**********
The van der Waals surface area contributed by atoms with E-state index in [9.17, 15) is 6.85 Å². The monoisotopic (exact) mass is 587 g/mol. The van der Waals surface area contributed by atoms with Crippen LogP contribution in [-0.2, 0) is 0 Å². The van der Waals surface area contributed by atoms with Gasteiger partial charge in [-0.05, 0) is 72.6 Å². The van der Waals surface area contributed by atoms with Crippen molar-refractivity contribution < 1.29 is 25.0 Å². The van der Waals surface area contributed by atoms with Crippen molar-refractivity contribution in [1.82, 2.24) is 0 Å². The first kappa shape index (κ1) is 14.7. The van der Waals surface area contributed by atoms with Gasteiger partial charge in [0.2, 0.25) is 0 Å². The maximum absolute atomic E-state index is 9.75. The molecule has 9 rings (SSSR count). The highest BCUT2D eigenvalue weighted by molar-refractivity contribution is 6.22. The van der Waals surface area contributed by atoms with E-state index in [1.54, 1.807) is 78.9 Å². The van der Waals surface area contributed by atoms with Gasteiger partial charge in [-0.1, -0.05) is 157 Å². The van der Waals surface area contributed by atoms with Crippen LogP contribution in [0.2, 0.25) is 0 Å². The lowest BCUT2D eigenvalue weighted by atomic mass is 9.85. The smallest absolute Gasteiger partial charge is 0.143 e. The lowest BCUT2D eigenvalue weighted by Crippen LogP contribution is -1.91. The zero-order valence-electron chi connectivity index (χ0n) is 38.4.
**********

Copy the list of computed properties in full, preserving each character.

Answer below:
The van der Waals surface area contributed by atoms with E-state index in [9.17, 15) is 6.85 Å². The monoisotopic (exact) mass is 587 g/mol. The van der Waals surface area contributed by atoms with Crippen LogP contribution in [-0.2, 0) is 0 Å². The van der Waals surface area contributed by atoms with Gasteiger partial charge in [-0.05, 0) is 72.6 Å². The van der Waals surface area contributed by atoms with Crippen molar-refractivity contribution < 1.29 is 25.0 Å². The van der Waals surface area contributed by atoms with Crippen molar-refractivity contribution in [1.82, 2.24) is 0 Å². The first kappa shape index (κ1) is 14.7. The van der Waals surface area contributed by atoms with Gasteiger partial charge in [0.2, 0.25) is 0 Å². The maximum absolute atomic E-state index is 9.75. The molecule has 9 rings (SSSR count). The highest BCUT2D eigenvalue weighted by molar-refractivity contribution is 6.22. The van der Waals surface area contributed by atoms with E-state index in [1.54, 1.807) is 78.9 Å². The van der Waals surface area contributed by atoms with Gasteiger partial charge in [-0.1, -0.05) is 157 Å². The van der Waals surface area contributed by atoms with Crippen LogP contribution in [0.2, 0.25) is 0 Å². The lowest BCUT2D eigenvalue weighted by atomic mass is 9.85. The smallest absolute Gasteiger partial charge is 0.143 e. The lowest BCUT2D eigenvalue weighted by Crippen LogP contribution is -1.91. The zero-order valence-electron chi connectivity index (χ0n) is 38.4.